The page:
Getting Started with Robo-Advisors

Until pretty recently, getting into investing could be a time- and energy-consuming process. You could diligently track and watch stocks, bonds, and funds, creating spreadsheets of historical data, reading up on well-known investors’ strategies, and basically throwing all your free time at the challenge. Or you could take the money-consuming path and pay someone else to do all that for you… but there were often minimum limits that obstructed anyone without $500k in the bank from being able to hire out.

It takes time to make graphs. Or it takes a lot of ca$h to meet minimum requirements.

Luckily we no longer live in that time, and there is a very handy tool at all of our disposal called Robo-Advisors! The basics on robo-advisors is that they are “a method to automate the asset allocation of investments via a computer algorithm.” Alternatively known as the “set it and forget it” method, this takes a lot of the complexity out of investing and hands it over to some robot friends. There are often human advisors stepping in and making some decisions that require assistance (taxes, retirement planning, estate allocution), but other than that, your hard earned money is being put to use by tools and machines that have no awareness of you as a person. This, to me, is the best case scenario because humans make mistakes. When an algorithm is the only thing in charge of making decisions, you’re more likely to come out on top.

Hi, I’m a robot! I can invest for you!

And come out on top is exactly what robo-advisors have been doing as of late! Global assets under robo-advisor management has increased 100% in the last year (from a measly 100 billion in 2016, up to 200 billion in 2017) and is on track to top 8.1 trillion by 2020. And the U.S. has more than 200 robo-advisors in play.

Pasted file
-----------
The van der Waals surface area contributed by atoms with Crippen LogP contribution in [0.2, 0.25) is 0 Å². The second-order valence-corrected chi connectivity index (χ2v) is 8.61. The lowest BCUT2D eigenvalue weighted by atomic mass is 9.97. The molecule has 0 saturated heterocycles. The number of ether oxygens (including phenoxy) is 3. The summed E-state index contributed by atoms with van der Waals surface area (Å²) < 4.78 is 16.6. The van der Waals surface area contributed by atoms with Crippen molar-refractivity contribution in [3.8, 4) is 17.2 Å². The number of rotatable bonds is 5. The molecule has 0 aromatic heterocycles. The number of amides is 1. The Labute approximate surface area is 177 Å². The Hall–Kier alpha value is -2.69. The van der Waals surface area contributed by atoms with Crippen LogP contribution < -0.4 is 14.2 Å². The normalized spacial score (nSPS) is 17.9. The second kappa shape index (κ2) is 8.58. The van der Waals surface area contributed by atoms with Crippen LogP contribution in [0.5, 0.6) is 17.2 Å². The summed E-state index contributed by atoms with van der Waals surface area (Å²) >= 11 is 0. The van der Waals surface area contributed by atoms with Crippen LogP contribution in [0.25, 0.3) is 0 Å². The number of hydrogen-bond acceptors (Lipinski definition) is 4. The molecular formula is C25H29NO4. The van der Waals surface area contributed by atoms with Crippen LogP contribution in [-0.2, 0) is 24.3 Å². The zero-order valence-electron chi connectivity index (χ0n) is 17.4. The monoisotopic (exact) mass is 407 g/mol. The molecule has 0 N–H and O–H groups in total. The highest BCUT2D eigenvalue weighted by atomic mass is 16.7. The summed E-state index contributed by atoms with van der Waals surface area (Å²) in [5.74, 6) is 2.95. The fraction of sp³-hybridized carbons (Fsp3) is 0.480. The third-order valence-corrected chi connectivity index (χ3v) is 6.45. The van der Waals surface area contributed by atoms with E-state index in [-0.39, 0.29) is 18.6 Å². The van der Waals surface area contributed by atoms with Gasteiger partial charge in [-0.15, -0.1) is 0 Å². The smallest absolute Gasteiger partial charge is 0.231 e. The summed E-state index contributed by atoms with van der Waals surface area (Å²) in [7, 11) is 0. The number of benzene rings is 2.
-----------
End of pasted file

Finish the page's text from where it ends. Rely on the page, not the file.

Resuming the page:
There’s definitely some literature dissuading against them because lots of people are convinced that robo-advisors are steadily approaching a financial cliff, but honestly, the market as a whole is volatile, so would you rather put your faith in a human who has emotions, vacations, dinners with the in-laws, and their own day-to-day to deal with, OR a robot whose sole purpose is maintaining your balance and pushing it up and towards the right? While consolidation among the top robo-advisors is probably imminent, I still like the idea of an impartial party leading my investment strategy.

In that vein, here are my top tips for investing with a robo-advisor:

  1. Just do it! I think a lot of the struggle behind investing is confusion and lack of knowledge. Robo-advisors have helped make investing more accessible and many of them have minimum limits of $500 or $1,000. While that can definitely sound like a lot, it’s really fun to watch that $500 become $550 within a year, and is a great motivator to keep adding.
  2. Set up automatic deposits. I have a set percentage of my paycheck automatically sent to robo-advisors which I find a lovely way to keep funding your investments without having to think about it.
  3. Set it and forget it. Base investment knowledge is all about “don’t touch it!” Once you have an account set up, try your best not to mess with it (that means don’t withdrawal funds!).

Now you may be thinking, this all sounds well and great, but how and where do I go about doing this? I use Wealthfront and Betterment as my robo-advisors (and Vanguard and Ameritrade for directed investments) and have really enjoyed my experience with them. However, NerdWallet is my go-to for a rundown of all the differences. Check them out and let me know if you use a different service!